It was the big tug-of-war of the past summer: In the dispute through the introduction of stricter CO2 limits for new cars in EU, lobby groups, car manufacturers and the Federal government fought for – and against each other. Came out of a compromise that has now been adopted formally.
The dangerous carbon dioxide emissions from new cars in Europe should be reduced by 2020 by more than a quarter. A corresponding amendment has been adopted by the EU Parliament. By the end of November, the representatives of the EU States had agreed with the EU Parliament, after some tough negotiations on this compromise. Germany, in particular, had resisted vehemently opposed to the stricter conditions.
The now formally adopted the agreement provides that in the year 2020, 95 percent of all new passenger cars are allowed a maximum of emit 95 grams of CO2 per Kilometer to 130 grams in 2015. After 2020, all new cars must comply with this limit. The new rules, however, apply to the entire vehicle fleet in Europe. The car maker can, therefore, compensate for the higher CO2 emissions of high-capacity vehicles through the construction of particularly economical cars. In addition, the manufacturers can make vehicles with CO2 emissions of less than 50 grams a number of times your fleet count, by so-called super-credits. A way to exceed the limit legally, and without penalty payments to fear.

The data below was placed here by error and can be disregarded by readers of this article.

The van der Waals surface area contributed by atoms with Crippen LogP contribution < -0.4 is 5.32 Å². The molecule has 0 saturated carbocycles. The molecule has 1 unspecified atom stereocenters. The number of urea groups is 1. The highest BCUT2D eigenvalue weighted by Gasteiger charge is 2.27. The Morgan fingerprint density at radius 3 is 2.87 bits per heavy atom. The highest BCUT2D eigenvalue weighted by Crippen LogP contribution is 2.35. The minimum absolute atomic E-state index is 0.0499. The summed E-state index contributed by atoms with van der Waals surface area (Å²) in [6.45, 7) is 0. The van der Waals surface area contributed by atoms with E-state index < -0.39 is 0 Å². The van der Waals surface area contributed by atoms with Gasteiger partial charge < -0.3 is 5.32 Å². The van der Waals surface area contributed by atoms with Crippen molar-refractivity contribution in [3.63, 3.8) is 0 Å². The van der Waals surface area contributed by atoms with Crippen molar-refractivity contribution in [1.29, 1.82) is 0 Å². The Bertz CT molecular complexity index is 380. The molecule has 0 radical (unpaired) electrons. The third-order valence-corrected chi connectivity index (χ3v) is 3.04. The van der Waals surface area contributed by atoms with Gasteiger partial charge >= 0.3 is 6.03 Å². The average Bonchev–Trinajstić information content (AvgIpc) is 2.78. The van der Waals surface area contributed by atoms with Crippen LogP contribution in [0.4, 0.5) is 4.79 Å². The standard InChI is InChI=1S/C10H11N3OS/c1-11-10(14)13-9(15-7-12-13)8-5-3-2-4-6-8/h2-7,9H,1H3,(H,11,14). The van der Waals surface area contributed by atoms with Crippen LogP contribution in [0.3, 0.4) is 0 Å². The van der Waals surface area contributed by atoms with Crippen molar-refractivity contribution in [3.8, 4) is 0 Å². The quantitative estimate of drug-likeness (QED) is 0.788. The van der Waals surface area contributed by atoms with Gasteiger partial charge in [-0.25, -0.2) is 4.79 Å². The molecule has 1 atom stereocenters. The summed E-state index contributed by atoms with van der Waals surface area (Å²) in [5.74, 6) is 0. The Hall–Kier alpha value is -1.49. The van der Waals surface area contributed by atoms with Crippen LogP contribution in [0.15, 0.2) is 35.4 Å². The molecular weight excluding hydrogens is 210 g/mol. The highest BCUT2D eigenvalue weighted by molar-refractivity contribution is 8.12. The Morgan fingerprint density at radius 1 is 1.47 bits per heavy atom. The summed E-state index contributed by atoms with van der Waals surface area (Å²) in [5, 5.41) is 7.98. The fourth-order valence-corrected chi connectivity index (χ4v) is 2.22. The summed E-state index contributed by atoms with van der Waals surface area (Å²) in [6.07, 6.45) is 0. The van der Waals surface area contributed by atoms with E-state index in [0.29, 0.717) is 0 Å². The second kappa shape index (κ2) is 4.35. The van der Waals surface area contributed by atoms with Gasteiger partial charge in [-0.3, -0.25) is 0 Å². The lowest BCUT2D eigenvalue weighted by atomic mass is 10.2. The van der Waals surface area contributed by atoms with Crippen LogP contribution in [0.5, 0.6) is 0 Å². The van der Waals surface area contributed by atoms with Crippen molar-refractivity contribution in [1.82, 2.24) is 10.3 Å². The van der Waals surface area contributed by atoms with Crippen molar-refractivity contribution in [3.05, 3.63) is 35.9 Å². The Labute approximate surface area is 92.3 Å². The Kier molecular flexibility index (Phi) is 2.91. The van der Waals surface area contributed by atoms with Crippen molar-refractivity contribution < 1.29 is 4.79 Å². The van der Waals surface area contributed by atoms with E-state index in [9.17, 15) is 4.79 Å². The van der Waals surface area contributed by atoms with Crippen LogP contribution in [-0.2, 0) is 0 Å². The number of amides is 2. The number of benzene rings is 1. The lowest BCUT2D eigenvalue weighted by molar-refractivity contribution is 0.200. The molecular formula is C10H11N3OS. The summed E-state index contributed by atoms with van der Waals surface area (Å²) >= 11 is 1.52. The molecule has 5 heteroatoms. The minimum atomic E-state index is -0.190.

Actually, it had been in June, an agreement on the Emission ceilings. But Germany was the compromise of burst and called for a postponement of four years, and thus more flexibility for the auto industry. EU diplomats, according to German Chancellor Angela Merkel (CDU) was, at the time, personally, to ensure that a vote on the Deal was postponed at the last Minute. This resulted in the European Parliament and environmentalists for outrage.
Bonus points to promote the construction of electric cars
Merkel’s push in the end were only topped by “minimal success”, said the Chairman of the EU environment Committee, Matthias Groote (SPD). This is not only good for the climate.It was also a “Chance” for the German car industry, its technological strength, more drive and more cars with the climate to bring engines to the world market.
The EU Commissioner for climate action Connie Hedegaard spoke of “achievable” targets. The most important thing was to use the technologies “available today”.
Also the transport club Germany (VCD), welcomed the new rules. Disappointing, however, is that the “Alliance of the Federal government and the German Association of the automotive industry (VDA), the” I have a deferment for the full compliance of the 95-gram target by a year, as well as more generous super credits. The German manufacturer would have to use this super-credits now, in order to develop energy-efficient electric vehicles.